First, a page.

When a child receives a brand-new book, their eyes light up with anticipation. So when a series of book fairs enabled each student to take home two for free, more than 12,000 young faces shone brightly across Fayette County Public Schools. Teachers in the two dozen Title I elementary schools also received four books apiece for their classrooms, bringing the district’s investment to about $93,000.
“These are books everybody wants,” said Kay Snyder, the librarian at Garden Springs Elementary. “To build interest in reading, they need the books that all the other kids are excited about. That’s where you get the spark.”
The district’s Title I Office, in partnership with Scholastic, hosted the book fairs to foster a love of reading in households that might not have extra money for children’s books. (Title I is the federal program that provides additional funding for schools that serve high concentrations of students living in poverty.) The participating elementaries were Arlington, Booker T. Washington, Breckinridge, Cardinal Valley, Coventry Oak, Deep Springs, Dixie Magnet, Garden Springs, Glendover, Harrison, James Lane Allen, Julius Marks, Lansdowne, Mary Todd, Meadowthorpe, Millcreek, Northern, Picadome, Russell Cave, Southern, Squires, Tates Creek, William Wells Brown, and Yates.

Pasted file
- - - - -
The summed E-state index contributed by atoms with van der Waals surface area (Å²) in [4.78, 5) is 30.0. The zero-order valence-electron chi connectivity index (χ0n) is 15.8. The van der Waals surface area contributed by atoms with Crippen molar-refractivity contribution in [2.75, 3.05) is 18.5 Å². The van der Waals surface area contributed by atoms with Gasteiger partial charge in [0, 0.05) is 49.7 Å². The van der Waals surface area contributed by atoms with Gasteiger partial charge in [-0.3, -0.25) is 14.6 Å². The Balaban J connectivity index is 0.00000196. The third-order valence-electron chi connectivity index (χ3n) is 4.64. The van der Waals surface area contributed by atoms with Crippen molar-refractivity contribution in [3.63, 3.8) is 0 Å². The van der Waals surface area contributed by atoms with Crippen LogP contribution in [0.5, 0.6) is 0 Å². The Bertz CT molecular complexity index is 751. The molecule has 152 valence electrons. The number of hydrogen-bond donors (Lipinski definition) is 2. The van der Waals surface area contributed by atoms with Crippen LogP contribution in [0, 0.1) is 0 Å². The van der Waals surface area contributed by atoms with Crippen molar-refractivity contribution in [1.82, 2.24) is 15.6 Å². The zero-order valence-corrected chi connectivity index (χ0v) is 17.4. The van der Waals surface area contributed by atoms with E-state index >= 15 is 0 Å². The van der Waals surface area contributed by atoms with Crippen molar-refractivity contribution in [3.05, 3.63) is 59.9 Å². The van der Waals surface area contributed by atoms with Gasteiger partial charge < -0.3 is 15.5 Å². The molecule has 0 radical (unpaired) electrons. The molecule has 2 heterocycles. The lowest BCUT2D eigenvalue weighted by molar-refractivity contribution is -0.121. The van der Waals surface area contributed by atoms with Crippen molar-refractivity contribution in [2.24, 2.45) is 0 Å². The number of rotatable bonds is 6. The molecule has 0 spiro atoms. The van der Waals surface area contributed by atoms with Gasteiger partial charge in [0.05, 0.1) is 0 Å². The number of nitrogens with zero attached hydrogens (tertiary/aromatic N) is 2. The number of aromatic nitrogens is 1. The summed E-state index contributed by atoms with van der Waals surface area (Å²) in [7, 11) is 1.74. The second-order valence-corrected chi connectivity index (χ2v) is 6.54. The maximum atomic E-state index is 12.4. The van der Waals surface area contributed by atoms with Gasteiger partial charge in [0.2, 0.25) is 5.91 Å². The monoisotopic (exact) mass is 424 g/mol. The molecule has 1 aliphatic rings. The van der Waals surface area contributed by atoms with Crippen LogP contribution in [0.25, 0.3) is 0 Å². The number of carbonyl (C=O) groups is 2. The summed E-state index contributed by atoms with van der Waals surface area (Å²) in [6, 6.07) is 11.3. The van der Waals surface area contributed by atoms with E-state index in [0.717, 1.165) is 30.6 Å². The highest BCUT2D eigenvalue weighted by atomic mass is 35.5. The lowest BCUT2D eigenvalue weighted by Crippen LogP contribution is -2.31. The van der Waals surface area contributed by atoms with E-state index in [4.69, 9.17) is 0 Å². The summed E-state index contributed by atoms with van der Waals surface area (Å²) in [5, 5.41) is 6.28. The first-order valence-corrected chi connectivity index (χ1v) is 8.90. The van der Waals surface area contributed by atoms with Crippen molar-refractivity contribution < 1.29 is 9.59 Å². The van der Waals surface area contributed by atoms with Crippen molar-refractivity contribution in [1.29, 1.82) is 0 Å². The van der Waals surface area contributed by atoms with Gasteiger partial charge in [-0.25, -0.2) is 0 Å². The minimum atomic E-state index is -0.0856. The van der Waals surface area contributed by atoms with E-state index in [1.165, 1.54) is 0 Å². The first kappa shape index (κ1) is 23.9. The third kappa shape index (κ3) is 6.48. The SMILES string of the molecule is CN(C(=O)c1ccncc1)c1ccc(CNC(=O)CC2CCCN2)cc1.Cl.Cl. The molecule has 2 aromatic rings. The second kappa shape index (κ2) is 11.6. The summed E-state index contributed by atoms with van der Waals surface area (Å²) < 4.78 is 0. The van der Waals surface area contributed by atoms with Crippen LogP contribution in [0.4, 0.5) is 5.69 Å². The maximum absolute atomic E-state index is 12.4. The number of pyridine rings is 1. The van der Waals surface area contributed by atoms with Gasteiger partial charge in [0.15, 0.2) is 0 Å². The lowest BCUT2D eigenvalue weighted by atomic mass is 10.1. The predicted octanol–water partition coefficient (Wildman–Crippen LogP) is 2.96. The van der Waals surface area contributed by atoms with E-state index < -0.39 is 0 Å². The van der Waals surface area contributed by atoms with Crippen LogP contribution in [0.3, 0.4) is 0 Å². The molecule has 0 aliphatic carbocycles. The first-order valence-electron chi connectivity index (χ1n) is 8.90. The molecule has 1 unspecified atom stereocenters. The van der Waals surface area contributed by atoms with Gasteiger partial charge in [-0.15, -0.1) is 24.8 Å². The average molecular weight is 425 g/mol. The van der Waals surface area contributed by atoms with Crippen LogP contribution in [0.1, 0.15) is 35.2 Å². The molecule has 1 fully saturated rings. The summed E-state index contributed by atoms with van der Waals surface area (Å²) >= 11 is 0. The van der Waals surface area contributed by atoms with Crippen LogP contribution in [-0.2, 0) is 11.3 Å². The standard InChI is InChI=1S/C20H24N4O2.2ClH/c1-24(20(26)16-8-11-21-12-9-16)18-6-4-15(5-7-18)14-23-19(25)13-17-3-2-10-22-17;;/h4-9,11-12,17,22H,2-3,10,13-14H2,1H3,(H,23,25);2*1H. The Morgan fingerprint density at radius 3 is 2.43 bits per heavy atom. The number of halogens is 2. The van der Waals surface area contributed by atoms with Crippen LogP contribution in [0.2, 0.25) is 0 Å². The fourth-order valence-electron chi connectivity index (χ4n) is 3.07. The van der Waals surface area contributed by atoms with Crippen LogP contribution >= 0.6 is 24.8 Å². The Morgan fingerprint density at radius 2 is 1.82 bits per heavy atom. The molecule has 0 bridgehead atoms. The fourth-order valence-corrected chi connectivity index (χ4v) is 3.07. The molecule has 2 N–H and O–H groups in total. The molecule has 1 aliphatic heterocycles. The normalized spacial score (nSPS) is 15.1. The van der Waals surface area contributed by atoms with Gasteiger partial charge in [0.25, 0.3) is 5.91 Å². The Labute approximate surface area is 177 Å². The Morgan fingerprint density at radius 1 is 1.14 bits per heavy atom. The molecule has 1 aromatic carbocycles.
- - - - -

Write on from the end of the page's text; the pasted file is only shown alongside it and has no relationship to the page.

Volunteers from the Lexington Police Department, the Carnegie Center, and United Way of the Bluegrass stopped by several sites to help children pick out books. School librarians also guided the preK-5 students toward grade-appropriate titles, but the children got to make their own selections. “When kids have an input, they’re more likely to read it,” said Dawn Katte, a business development representative with Scholastic.
Snyder agreed. “We’re encouraging the children to read books that they love,” she said. “When kids are so excited about books they don’t know which one to pick, it’s the overall reading culture that you’re building.”